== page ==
Bob Ford, the man who killed Jesse James stayed there also. Bob didn't shoot Jesse James here in Cimarron; he did that in a small house in St. Joseph, Missouri. Bob was a confidant of Jesse and even rode with Jesse on raids. Bob Ford was killed by a shotgun blast at his saloon in Creede, Colorado, in 1892 (His killer, Edward O'Kelley was sentenced to only two years prison for avenging the man whom even Theodore Roosevelt called "America's Robbin Hood.")

Bat Masterson, gunfighter and lawman in Dodge City stayed in the St. James in 1887.

Tom Boggs the grandson of Daniel Boon and friend of Kit Carson spent many nights at the St. James Hotel. Upon Carson's death Bogs raised Kit's children as his own.

R. L. Uncle Dick Wootton scout, Indian fighter, rancher and operator of Raton Pass Toll Road. He was a friend of all the old mountain men. Uncle Dick was a frequent guest at the St. James Hotel. For those who don't know Raton Pass runs between Raton, New Mexico and Trinidad, Colorado a distance of around 19-miles.

Gunslinger and lawmen alike stopped in the hotel for the night and to play poker in the Saloon. Gunslingers like Clay Allison, and Fancisco "Pancho" Griego who was shot to death in the St. James Saloon frequented the Hotel. Pancho always bragged that he had killed 20-men. The night he decided to challenge Clay Allison was the last time he got to be the bully.

Franciso was a pretty bad dude before crossing Clay Allison --- another bad dude. One evening Poncho Griego, a deputy sheriff and political cohort of the powerful politicians of the Santa Fe Ring, killed three soldiers in an argument over a monte game at the St. James Hotel. Although there were many witnesses, and Poncho was obviously guilty, he was never indicted for murder.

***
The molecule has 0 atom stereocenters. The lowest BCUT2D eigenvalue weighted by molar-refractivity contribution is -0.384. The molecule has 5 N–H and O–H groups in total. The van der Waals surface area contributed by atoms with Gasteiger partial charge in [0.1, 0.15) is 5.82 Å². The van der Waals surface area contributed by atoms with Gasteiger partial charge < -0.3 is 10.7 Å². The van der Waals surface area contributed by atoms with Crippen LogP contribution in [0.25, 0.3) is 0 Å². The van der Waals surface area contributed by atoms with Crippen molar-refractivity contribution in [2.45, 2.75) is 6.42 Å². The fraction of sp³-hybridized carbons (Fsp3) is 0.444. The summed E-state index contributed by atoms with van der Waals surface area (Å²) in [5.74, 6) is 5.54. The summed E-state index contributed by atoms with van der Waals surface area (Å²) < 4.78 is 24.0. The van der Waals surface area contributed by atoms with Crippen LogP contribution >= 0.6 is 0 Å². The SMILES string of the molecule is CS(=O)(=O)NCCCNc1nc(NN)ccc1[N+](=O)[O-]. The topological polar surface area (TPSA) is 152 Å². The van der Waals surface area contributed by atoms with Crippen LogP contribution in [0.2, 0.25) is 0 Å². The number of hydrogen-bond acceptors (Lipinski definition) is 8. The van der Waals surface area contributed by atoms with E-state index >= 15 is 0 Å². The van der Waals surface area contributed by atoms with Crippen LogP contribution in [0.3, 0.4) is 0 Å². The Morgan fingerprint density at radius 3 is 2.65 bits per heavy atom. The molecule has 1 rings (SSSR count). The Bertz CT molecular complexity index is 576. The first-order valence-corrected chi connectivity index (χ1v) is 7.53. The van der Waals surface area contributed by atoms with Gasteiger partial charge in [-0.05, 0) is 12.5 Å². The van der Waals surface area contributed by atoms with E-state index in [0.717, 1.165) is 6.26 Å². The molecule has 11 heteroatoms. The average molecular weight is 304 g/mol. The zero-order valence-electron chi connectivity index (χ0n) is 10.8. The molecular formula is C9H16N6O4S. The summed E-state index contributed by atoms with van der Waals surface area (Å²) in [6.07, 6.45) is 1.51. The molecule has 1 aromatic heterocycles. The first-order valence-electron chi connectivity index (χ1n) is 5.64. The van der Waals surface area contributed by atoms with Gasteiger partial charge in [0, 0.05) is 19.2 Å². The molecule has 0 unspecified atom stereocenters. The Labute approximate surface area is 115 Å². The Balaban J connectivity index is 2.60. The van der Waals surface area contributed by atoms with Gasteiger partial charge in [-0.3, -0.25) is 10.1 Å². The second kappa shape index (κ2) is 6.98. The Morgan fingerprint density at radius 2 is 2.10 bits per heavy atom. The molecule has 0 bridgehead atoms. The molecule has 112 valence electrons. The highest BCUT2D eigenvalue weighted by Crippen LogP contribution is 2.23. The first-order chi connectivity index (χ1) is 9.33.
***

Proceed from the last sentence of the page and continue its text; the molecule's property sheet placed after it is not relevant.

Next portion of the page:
Reverend Tolby, the fist minister of Cimarron, was known for speaking out against injustice. Reverend Tolby publicly told a Judge that he intended to see that Poncho Griego was brought to trial. A few days later the reverend was found shot in the back.

It was learned that Cruz Vega, a nephew of Pancho Griego, either was reverend Tolby's killer or knew who did it. Clay Allison led a group of men to find and question Vega. Vega would not confess to the murder, nor would he provide any information about who did. Vega's badly beaten body was found hanging from a telegraph pole.

Shortly after that Griego and Clay Allison met up at the St. James Hotel. "You looking for me?" Allison asked. Griego nodded. "What do you want?" "I want to kill you senor." "Let's have a drink first," Allison said. They went into the hotel and had a drink together. Immediately afterwards, they set their glasses on the bar at the same time, and with movements so swift no one could tell who drew first, each reached for his gun. Allison was quicker and Poncho fell victim Allison's 44-slug. Then Allison shot out the lights in the saloon. The bar was locked up and Griego's body was not retrieved until the next afternoon.




Reverend Tolby was given a proper burial. Over the years, his original headstone was broken and replaced with a large, modern headstone. The two pieces of the original headstone now rest in the lobby of the St. James Hotel.








Mace Bowman "fastest gun in the territory" (remember New Mexico was a "Territory" until 1912 when it became a state) was Sheriff. In 1879 Bowman made the great Clay Allison back down. Before Clay's gun could clear leather, Bowman's iron was pointed at Clay's eyes.

The famous Elfego Baca, Sheriff of Socorro, New Mexico and a close friend of Fred Lambert, the St. James Hotel's Owner's son, visited the Hotel. Elfego is best known for the Frisco, New Mexico battle where Elfego held off 80 Texas cowboys for 36-hours to protect his prisoner. Elfego was also a lawyer ----One of his clients was Pancho Villa.